The Coastal Star

By Rich Pollack

HIGHLAND BEACH — For almost 20 years until his retirement in 2017, the Rev. Gerald Grace presided over the congregation at St. Lucy Catholic Church in Highland Beach as its pastor.
A native of Ireland who served the Catholic community in South Florida for more than half a century — first in Miami and then in Palm Beach County — Father Grace died Aug. 10. He was 79.
“Father Grace lived up to his last name, and offered compassion, wisdom and guidance,” said Peggy Gossett-Seidman, a longtime parishioner and now a Highland Beach town commissioner. “He was soft-spoken, moved about lightly and was always willing to administer to sick and troubled residents throughout the town, even if they weren’t Catholic.”
Born in County Limerick, Ireland, Father Grace had several brothers, including a twin, according to Gossett-Seidman. After arriving in South Florida, he first served in the Archdiocese of Miami and later moved to the Archdiocese of Palm Beach soon after it was created in 1984.
Father Grace served as a teacher at St. Vincent de Paul Regional Seminary prior to being assigned to St. Lucy Catholic Church in 1998. He remained the church’s popular pastor until his retirement last year, when he became pastor emeritus.
“Father Grace was a unique priest,” said the Rev. D. Brian Horgan, St. Lucy’s current pastor. “His commitment to teaching never ended, and he was perhaps one of the most emerging theologians of his time, influencing the many priests, throughout the state of Florida, while he taught at the seminary.”
Horgan first met Father Grace when he was assigned to St. Lucy in 2013.
“I witnessed a man who remained faithful to his calling as a priest of Jesus Christ,” Horgan said. “He was a man who could laugh at himself, one who could make others laugh, and perhaps most importantly he was a man of principle and loyalty.”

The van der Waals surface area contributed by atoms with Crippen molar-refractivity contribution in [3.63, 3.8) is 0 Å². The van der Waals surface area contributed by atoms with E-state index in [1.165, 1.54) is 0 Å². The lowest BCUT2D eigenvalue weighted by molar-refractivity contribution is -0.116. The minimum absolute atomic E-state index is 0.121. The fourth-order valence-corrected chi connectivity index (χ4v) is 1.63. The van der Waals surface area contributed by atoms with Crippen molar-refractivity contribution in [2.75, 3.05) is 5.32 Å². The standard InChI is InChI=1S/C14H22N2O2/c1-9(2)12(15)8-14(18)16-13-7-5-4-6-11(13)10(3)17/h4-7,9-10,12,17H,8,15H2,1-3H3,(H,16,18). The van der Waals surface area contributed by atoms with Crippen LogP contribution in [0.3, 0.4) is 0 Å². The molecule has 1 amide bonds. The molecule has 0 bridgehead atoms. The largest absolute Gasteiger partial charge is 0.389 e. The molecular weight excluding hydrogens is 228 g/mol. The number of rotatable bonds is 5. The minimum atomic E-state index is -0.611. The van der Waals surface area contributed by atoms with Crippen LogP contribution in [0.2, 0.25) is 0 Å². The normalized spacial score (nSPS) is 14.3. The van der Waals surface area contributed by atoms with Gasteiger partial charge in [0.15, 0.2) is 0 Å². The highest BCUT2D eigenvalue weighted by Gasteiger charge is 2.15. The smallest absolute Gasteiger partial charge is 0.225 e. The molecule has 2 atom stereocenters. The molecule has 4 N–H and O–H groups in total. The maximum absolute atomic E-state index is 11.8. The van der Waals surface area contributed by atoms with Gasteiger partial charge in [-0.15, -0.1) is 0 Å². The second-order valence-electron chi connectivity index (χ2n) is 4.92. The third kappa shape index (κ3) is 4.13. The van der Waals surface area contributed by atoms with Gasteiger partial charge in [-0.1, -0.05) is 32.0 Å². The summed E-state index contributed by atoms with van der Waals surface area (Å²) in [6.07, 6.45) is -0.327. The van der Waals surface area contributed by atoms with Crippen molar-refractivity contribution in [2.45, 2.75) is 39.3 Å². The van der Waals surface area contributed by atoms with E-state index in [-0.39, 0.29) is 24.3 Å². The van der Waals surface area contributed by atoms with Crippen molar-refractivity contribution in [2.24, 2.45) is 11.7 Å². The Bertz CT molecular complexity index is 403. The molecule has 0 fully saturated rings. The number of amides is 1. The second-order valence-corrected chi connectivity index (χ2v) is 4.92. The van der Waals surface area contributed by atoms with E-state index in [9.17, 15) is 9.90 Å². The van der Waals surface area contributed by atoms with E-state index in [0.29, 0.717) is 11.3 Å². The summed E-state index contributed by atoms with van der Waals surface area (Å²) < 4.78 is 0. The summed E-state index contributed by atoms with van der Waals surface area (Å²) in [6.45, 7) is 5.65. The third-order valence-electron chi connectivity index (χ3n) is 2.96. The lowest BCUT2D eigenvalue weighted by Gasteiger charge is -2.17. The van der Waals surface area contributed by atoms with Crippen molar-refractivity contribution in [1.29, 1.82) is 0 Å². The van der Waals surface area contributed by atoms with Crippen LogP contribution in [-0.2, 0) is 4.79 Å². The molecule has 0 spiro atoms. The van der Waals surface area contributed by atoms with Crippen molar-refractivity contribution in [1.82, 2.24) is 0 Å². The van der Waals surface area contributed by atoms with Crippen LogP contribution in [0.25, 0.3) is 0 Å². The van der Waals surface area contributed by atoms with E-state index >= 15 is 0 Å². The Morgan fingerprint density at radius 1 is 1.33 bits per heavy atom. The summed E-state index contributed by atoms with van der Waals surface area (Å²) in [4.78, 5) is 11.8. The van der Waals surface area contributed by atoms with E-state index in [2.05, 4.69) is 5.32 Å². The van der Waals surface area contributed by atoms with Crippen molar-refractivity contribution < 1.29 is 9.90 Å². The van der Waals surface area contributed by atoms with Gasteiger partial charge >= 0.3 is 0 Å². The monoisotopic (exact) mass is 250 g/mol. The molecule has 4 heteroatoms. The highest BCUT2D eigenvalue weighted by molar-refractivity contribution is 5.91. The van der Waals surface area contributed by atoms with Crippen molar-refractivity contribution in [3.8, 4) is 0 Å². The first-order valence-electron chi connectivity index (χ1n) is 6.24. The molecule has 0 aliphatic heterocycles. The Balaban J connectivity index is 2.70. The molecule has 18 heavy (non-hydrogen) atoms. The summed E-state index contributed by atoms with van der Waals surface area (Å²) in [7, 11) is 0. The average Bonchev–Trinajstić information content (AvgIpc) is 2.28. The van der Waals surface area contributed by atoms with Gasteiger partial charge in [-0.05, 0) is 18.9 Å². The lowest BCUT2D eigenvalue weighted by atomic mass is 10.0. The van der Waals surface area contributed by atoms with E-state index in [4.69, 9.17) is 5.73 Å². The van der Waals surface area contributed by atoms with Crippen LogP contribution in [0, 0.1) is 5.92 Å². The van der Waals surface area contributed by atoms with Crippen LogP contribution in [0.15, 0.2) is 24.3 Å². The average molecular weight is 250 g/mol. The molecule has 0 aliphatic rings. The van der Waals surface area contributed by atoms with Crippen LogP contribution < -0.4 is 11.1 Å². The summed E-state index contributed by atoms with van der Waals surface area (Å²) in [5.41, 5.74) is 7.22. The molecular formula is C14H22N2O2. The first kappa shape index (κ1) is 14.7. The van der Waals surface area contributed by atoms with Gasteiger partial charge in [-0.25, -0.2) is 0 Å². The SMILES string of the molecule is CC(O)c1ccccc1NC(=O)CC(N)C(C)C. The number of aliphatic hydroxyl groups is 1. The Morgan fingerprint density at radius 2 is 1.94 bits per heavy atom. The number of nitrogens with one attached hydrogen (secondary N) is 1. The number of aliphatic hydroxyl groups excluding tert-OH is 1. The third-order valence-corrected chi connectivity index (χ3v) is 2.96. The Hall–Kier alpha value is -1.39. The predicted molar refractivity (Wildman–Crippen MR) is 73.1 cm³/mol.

Both Horgan and Gossett-Seidman remember Father Grace as a community leader who was always available to lend a gentle and helping hand.
“What has struck me the most about him was the fact that he was quick to forgive, generous to so many people and was always ready to go, day or night, to help people,” Horgan said.
Gossett-Seidman remembers one incident in particular that showed Father Grace’s kindness.
“In his finest hour, he once awakened at 4 a.m. to board an air ambulance helicopter and travel to a Miami hospital with a couple whose son was just born with a malformed heart,” she said. “That boy is now 20 and attended Father Grace’s funeral.”
The funeral Mass for Father Grace, held Aug. 14, was attended by more than 100 priests and clergy members, including Palm Beach Diocese Bishop Gerald Barbarito and Diocese of Orlando Bishop John Noonan. 
“Father Grace will be missed from the church of South Florida but will always be remembered as an architect of its success,” Horgan said.
Father Grace is survived by his brother and sister-in-law Edmond and Philomena Grace; his sister-in-law Anne Grace; and two nephews, Gerry and Micheál.

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